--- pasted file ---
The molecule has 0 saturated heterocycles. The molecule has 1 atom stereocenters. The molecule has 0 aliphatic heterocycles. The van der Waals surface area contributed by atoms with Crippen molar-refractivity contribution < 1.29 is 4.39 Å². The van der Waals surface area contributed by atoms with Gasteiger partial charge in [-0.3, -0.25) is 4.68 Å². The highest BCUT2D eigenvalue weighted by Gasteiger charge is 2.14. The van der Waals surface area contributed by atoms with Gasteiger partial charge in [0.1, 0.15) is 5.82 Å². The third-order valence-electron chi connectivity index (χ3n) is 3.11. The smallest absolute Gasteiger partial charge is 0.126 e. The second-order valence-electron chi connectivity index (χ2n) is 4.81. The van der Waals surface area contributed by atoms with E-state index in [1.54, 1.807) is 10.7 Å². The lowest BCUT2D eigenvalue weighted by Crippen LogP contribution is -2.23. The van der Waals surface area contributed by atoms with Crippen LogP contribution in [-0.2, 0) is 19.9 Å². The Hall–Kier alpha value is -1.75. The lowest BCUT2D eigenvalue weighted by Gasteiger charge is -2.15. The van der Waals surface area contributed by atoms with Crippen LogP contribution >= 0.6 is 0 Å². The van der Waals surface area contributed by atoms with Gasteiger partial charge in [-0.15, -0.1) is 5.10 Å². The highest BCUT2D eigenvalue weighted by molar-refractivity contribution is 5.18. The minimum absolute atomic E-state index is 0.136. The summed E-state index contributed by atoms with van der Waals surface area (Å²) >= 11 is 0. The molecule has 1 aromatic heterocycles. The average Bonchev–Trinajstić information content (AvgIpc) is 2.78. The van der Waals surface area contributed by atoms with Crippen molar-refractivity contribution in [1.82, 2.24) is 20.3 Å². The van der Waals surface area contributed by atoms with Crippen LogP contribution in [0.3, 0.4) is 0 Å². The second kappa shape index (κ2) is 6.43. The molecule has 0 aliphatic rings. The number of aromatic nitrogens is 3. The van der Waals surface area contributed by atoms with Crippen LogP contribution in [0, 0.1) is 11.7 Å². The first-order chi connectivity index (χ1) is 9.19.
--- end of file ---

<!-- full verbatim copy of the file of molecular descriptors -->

The molecule has 0 saturated heterocycles. The molecule has 1 atom stereocenters. The molecule has 0 aliphatic heterocycles. The van der Waals surface area contributed by atoms with Crippen molar-refractivity contribution < 1.29 is 4.39 Å². The van der Waals surface area contributed by atoms with Gasteiger partial charge in [-0.3, -0.25) is 4.68 Å². The highest BCUT2D eigenvalue weighted by Gasteiger charge is 2.14. The van der Waals surface area contributed by atoms with Gasteiger partial charge in [0.1, 0.15) is 5.82 Å². The third-order valence-electron chi connectivity index (χ3n) is 3.11. The smallest absolute Gasteiger partial charge is 0.126 e. The second-order valence-electron chi connectivity index (χ2n) is 4.81. The van der Waals surface area contributed by atoms with E-state index in [1.54, 1.807) is 10.7 Å². The lowest BCUT2D eigenvalue weighted by Crippen LogP contribution is -2.23. The van der Waals surface area contributed by atoms with Crippen LogP contribution in [-0.2, 0) is 19.9 Å². The Hall–Kier alpha value is -1.75. The lowest BCUT2D eigenvalue weighted by Gasteiger charge is -2.15. The van der Waals surface area contributed by atoms with Crippen LogP contribution >= 0.6 is 0 Å². The van der Waals surface area contributed by atoms with Gasteiger partial charge in [-0.15, -0.1) is 5.10 Å². The highest BCUT2D eigenvalue weighted by molar-refractivity contribution is 5.18. The minimum absolute atomic E-state index is 0.136. The summed E-state index contributed by atoms with van der Waals surface area (Å²) >= 11 is 0. The molecule has 1 aromatic heterocycles. The average Bonchev–Trinajstić information content (AvgIpc) is 2.78. The van der Waals surface area contributed by atoms with Crippen molar-refractivity contribution in [1.82, 2.24) is 20.3 Å². The van der Waals surface area contributed by atoms with Crippen LogP contribution in [0.3, 0.4) is 0 Å². The second kappa shape index (κ2) is 6.43. The molecule has 0 aliphatic rings. The number of aromatic nitrogens is 3. The van der Waals surface area contributed by atoms with Crippen LogP contribution in [0, 0.1) is 11.7 Å². The first-order chi connectivity index (χ1) is 9.19.